Dove Real Beauty Campaign
Ideology and Purpose of the campaign
In today’s society, women feel pressured to look a certain way. The definition of beautiful has a lot to do with our weight, hair, eyes, body type, and the list goes on. In most advertisements, models are very skinny and do not have any imperfections. In today’s world, many people look at the models and do not realize they have been photo shopped. They then compare themselves to these photo shopped models and they get a lower self-esteem. They start to feel as if they are not beautiful, or normal. However, in 2013 a company called Dove started portraying women how they actually look, to make them feel beautiful. It all started with the Real Beauty Sketches video. This video has a forensic artist draw a picture of a woman how she describes herself and then draws another picture of the woman according to how someone else describes her. In the end the women found that other women perceive them as more beautiful than they see themselves. The ideology of this campaign is that women should be confident about themselves; going against what media these days is portraying as beautiful (Media and Cultural Analysis). The purpose of this campaign is to actually get women to feel good about themselves and empower other women to feel the same way. If Dove can show imperfections on their ads, it should make people feel better about themselves, and quit comparing themselves to the photo shopped models that companies such as Victoria Secret is portraying. The campaign itself was set up with different strategies and tactics. Dove uses billboards, magazine ads, and videos to show real people being happy with their “imperfect” body. They use real people as a strategy to get more people on board with the Real Beauty Campaign while also advertising for their products.
In a way this is a struggle over power. Dove is trying to get more people on board with the Beauty Campaign so that more people feel better about themselves and so more people buy their product. When we look at L’Oréal products, the women are all the type of “beautiful” the media is portraying. They have on large amounts of makeup, are all skinny and look like they have a perfect body. Dove is using real people of all different sizes which could make them a more powerful company. People will see others just like them on Dove’s commercials and it will make them want to buy this as compared to the other products with photo shopped models. If all products would portray women the way they actually are, this would resolve the struggle of power. All companies would be equal and it would go back to just being about the product.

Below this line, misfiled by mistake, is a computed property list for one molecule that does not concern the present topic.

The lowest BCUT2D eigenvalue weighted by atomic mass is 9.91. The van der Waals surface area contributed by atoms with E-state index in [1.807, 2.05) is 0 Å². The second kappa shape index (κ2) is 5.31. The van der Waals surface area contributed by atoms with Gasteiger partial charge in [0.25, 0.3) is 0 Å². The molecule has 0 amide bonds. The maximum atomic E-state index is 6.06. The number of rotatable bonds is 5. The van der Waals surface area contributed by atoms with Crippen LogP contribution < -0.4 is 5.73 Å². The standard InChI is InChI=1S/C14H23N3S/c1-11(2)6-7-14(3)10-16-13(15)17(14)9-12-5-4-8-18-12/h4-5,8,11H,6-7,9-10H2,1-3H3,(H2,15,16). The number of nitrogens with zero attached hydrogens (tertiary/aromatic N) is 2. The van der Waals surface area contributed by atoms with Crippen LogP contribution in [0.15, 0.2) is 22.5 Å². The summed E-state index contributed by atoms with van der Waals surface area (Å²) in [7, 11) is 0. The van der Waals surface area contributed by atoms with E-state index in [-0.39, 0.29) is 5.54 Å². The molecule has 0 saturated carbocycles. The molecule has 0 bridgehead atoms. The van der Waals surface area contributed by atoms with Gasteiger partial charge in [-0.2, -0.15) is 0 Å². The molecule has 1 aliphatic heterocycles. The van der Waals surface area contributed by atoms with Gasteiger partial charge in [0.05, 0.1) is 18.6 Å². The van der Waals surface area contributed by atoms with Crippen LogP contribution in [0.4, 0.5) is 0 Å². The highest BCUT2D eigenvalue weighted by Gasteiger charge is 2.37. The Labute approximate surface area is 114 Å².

The parties that are involved are all of the companies that are selling body products and are in competition with each other. Customers are what is at stake. According to David Aaker, in the early 1990s, Dove was worth 200 million dollars and after the campaign, is now worth 4 billion dollars. Now that Dove has been seen successful, other companies have started to use models that portray how actual women look, without Photoshop.
To answer the question “what has happened to lead up to this?”, I would say photo shop has lead up to this. Photo shop has made women feel like they do not fit in and are not pretty compared to the women the media portrays. In 2006, Dove came out with its Evolution Video. This video showed how an average women went from looking like herself to someone unrecognizable after all of the makeup and photo shop. According to Melissa Rayworth, some advertisements were using such skinny models that they had to photo shop out the skinny bones. Even skinny girls were getting photo shopped. Dove has quit using photo shop which has gotten millions of women on their side.
Identify the propagandist
The propagandist in charge of this is the company Unilever. They are the creator of Dove as well as the Real Beauty Challenge. According to Fernando Machodo, who is the global brand vice president of Dove, Dove started the real Beauty challenge to inspire women to rethink their real beauty and how other people see them. The propagandist used the real Beauty Challenge to convince women that they are more beautiful than they think they are. While doing this, they gained more customers because women liked what Dove stands for. Unilever has the most to gain because the more women supporters they get, the more customers overall they have.
Unilever uses other women to do the speaking on their ads. They are showing pictures of real women that are not photo shopped. They use women’s true beauty to show others that they are beautiful just the way they are. This supports the propagandist’s ideologies because it is showing women that they are beautiful without being photo shopped. They are showing women that the media represents women wrong, by changing their appearance to meet the “pretty” standard that the world has today.